Technical Briefs

A Continuous Method to Compute Model Parameters for Soft Biological Materials

[+] Author and Article Information
Martin L. Tanaka, Charles A. Weisenbach, Mark Carl Miller

 Department of Engineering and Technology, Western Carolina University, Cullowhee, NC 28723Department of Biology,  Clarkson University, Potsdam, NY 13699 Orthopaedic Biomechanics Laboratory, Allegheny General Hospital, Pittsburgh, PA 15212

Laurel Kuxhaus1

Department of Mechanical & Aeronautical Engineering,  Clarkson University, Potsdam, NY 13699 e-mail: lkuxhaus@clarkson.edu


Corresponding author.

J Biomech Eng 133(7), 074502 (Jul 22, 2011) (7 pages) doi:10.1115/1.4004412 History: Received March 07, 2011; Revised May 25, 2011; Posted June 13, 2011; Published July 22, 2011; Online July 22, 2011

Developing appropriate mathematical models for biological soft tissues such as ligaments, tendons, and menisci is challenging. Stress-strain behavior of these tissues is known to be continuous and characterized by an exponential toe region followed by a linear elastic region. The conventional curve-fitting technique applies a linear curve to the elastic region followed by a separate exponential curve to the toe region. However, this technique does not enforce continuity at the transition between the two regions leading to inaccuracies in the material model. In this work, a Continuous Method is developed to fit both the exponential and linear regions simultaneously, which ensures continuity between regions. Using both methods, three cases were evaluated: idealized data generated mathematically, noisy idealized data produced by adding random noise to the idealized data, and measured data obtained experimentally. In all three cases, the Continuous Method performed superiorly to the conventional technique, producing smaller errors between the model and data and also eliminating discontinuities at the transition between regions. Improved material models may lead to better predictions of nonlinear biological tissues’ behavior resulting in improved the accuracy for a large array of models and computational analyses used to predict clinical outcomes.

Copyright © 2011 by American Society of Mechanical Engineers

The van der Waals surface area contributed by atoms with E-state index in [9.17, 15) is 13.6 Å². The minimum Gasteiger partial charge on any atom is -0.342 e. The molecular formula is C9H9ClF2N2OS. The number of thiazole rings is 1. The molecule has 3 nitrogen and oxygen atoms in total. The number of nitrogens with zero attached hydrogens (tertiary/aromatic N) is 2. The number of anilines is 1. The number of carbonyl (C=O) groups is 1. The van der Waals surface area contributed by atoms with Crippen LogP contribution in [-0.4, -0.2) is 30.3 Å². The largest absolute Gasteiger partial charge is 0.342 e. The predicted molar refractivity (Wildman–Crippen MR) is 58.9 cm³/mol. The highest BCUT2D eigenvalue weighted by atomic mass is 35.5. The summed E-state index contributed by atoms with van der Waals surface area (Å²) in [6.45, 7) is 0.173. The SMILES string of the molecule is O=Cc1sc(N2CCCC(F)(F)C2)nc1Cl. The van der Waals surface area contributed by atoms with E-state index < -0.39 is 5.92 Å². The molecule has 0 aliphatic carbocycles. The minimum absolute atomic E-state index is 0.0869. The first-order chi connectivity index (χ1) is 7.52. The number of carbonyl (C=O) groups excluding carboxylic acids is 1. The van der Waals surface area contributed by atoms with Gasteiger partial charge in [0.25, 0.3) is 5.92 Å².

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Grahic Jump Location
Figure 1

Ideal data set fitted with both the Piecewise (a) and Continuous (b) Methods. The Piecewise Method (c) has a discontinuity in slope, dσ/dɛ. In contrast, the Continuous Method (d) has no observable discontinuity in the slope. Note that the discontinuity occurring when the Piecewise Method is applied occurs even with this ideal data set.

Grahic Jump Location
Figure 2

Noisy ideal data set with moderate magnitude noise (0.04). Like the ideal data set, a discontinuity is again observed for the Piecewise Method (a) and (c). Even in the presence of noise, the Continuous Method has both C0 and C1 continuity (b) and (d).

Grahic Jump Location
Figure 3

Ideal data set with high noise level (magnitude 0.4). At a noise level ten times greater than in Fig. 2, the Piecewise Method is unable to accurately model data points (a) and (d). However, the Continuous Method is still able to fit the data points moderately well.

Grahic Jump Location
Figure 4

Measured data obtained from tensile testing of the lateral porcine meniscus analyzed using the Piecewise Method (a) and the Continuous Method (b). Like the generated data sets previously analyzed, a C0 and C1 discontinuity occurred when the Piecewise Method was applied. The Continuous Method did not have a discontinuity (b) and (d). An additional observation was that the modeled data points (circles) closely approximated the measured data points (dots) even near the transition point.



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